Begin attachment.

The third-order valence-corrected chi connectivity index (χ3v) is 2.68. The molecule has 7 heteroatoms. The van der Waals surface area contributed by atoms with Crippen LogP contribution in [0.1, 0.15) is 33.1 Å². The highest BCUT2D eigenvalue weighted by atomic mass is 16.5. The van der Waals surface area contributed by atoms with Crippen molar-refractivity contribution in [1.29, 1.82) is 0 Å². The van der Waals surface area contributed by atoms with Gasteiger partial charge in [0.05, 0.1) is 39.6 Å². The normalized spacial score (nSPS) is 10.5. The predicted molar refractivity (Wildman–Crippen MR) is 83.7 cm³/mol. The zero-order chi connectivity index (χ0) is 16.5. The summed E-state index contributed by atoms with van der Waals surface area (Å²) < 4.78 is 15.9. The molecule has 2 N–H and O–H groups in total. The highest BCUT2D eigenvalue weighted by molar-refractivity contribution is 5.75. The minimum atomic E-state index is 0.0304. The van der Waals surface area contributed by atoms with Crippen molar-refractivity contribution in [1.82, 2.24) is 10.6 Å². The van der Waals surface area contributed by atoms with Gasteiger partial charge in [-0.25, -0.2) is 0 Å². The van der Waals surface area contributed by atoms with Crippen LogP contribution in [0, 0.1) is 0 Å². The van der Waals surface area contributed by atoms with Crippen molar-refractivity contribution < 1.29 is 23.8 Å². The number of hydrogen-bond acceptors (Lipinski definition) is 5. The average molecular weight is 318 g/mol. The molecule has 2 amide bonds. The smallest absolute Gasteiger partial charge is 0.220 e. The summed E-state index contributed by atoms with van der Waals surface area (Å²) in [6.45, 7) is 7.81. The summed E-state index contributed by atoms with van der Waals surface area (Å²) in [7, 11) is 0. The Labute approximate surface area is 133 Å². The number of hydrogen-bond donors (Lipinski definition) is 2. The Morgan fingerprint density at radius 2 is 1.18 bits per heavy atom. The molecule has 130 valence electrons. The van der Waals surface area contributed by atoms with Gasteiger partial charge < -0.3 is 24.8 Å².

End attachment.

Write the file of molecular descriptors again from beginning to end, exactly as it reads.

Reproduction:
The third-order valence-corrected chi connectivity index (χ3v) is 2.68. The molecule has 7 heteroatoms. The van der Waals surface area contributed by atoms with Crippen LogP contribution in [0.1, 0.15) is 33.1 Å². The highest BCUT2D eigenvalue weighted by atomic mass is 16.5. The van der Waals surface area contributed by atoms with Crippen molar-refractivity contribution in [1.29, 1.82) is 0 Å². The van der Waals surface area contributed by atoms with Gasteiger partial charge in [0.05, 0.1) is 39.6 Å². The normalized spacial score (nSPS) is 10.5. The predicted molar refractivity (Wildman–Crippen MR) is 83.7 cm³/mol. The zero-order chi connectivity index (χ0) is 16.5. The summed E-state index contributed by atoms with van der Waals surface area (Å²) < 4.78 is 15.9. The molecule has 2 N–H and O–H groups in total. The highest BCUT2D eigenvalue weighted by molar-refractivity contribution is 5.75. The minimum atomic E-state index is 0.0304. The van der Waals surface area contributed by atoms with Crippen molar-refractivity contribution in [1.82, 2.24) is 10.6 Å². The van der Waals surface area contributed by atoms with Gasteiger partial charge in [-0.25, -0.2) is 0 Å². The van der Waals surface area contributed by atoms with Crippen LogP contribution in [0, 0.1) is 0 Å². The van der Waals surface area contributed by atoms with Crippen molar-refractivity contribution < 1.29 is 23.8 Å². The number of hydrogen-bond acceptors (Lipinski definition) is 5. The average molecular weight is 318 g/mol. The molecule has 2 amide bonds. The smallest absolute Gasteiger partial charge is 0.220 e. The summed E-state index contributed by atoms with van der Waals surface area (Å²) in [6.45, 7) is 7.81. The summed E-state index contributed by atoms with van der Waals surface area (Å²) in [7, 11) is 0. The Labute approximate surface area is 133 Å². The number of hydrogen-bond donors (Lipinski definition) is 2. The Morgan fingerprint density at radius 2 is 1.18 bits per heavy atom. The molecule has 130 valence electrons. The van der Waals surface area contributed by atoms with Gasteiger partial charge < -0.3 is 24.8 Å².